The fall in shop prices eased marginally in January but remained in deflationary territory for the 57th consecutive month.
According to the British Retail Consortium (BRC), shop prices fell by 0.5% in January from 0.6% in December, with non-food prices down by 1.9%.
In December, non-food prices were 2.1% lower than in December 2016.
Meanwhile, food inflation moved upward slightly, with January seeing year on year inflation of 1.9%, compared to 1.8% in December. This is the highest rate of inflation since October 2017.
“It was the same story of divergent price movements for food versus non-food categories from the previous months, albeit with non-food prices creeping ever so slightly towards inflation,” said BRC chief executive Helen Dickinson.
“There are reassuring signs for consumers from the fall in latest input price inflation that the worst effects of sterling’s depreciation have now passed. But before raising hopes that stretched household budgets will be offered some much needed slack, we need to consider the impact of rising oil prices which, on reaching a three-year high in January, will inevitably add some heat to the rate of inflation in the coming months,” she added.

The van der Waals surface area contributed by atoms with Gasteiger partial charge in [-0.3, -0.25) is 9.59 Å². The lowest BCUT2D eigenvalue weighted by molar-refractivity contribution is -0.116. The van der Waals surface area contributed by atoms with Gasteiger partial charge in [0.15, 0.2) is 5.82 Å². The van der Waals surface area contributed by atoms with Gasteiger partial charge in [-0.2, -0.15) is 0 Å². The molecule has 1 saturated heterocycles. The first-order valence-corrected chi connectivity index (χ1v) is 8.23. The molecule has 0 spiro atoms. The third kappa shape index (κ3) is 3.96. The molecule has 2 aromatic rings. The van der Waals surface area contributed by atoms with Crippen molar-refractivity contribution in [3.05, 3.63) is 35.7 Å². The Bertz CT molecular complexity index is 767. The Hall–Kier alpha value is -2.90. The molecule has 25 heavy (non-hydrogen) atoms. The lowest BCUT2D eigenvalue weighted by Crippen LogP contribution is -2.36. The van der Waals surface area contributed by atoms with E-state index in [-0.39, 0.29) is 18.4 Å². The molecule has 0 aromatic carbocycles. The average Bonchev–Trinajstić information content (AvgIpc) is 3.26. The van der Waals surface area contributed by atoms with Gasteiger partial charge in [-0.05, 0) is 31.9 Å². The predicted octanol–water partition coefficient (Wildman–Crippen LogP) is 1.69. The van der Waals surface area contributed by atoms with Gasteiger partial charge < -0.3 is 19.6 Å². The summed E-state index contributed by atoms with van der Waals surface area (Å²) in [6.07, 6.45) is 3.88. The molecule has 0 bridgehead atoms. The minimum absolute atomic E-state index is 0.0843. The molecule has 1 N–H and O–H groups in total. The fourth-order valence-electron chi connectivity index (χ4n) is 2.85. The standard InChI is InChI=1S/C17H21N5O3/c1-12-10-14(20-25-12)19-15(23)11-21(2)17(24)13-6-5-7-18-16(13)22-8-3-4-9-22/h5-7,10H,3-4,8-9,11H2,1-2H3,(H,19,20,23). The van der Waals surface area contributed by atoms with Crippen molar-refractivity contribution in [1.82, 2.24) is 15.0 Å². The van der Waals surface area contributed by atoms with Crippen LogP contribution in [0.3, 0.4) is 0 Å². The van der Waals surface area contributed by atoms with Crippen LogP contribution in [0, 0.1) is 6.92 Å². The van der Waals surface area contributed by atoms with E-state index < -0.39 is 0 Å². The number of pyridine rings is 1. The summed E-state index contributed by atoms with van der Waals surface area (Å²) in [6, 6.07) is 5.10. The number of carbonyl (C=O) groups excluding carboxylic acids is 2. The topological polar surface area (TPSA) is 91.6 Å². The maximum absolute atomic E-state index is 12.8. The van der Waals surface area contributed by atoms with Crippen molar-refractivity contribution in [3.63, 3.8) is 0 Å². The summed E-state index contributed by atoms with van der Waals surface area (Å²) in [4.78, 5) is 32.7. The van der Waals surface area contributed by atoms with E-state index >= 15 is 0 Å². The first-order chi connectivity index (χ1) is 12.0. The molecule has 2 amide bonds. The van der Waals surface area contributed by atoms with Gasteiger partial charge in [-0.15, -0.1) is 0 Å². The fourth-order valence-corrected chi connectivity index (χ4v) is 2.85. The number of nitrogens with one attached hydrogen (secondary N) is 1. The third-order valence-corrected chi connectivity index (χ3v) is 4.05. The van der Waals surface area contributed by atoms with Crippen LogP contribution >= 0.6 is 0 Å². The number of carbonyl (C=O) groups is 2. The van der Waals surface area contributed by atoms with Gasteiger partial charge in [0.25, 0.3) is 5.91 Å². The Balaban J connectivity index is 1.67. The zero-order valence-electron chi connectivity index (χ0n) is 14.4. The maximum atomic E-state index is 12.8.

“Meanwhile, even at a slowing rate, inflation continues to outpace wage growth in the UK, the effects of which we saw play out in lacklustre festive sales. With this in mind, it was reassuring to get clarity from the Brexit Secretary last week on a transition period that will allow trading conditions to continue from March 2019, thereby maintaining the choice and availability of affordable, quality products for consumers.”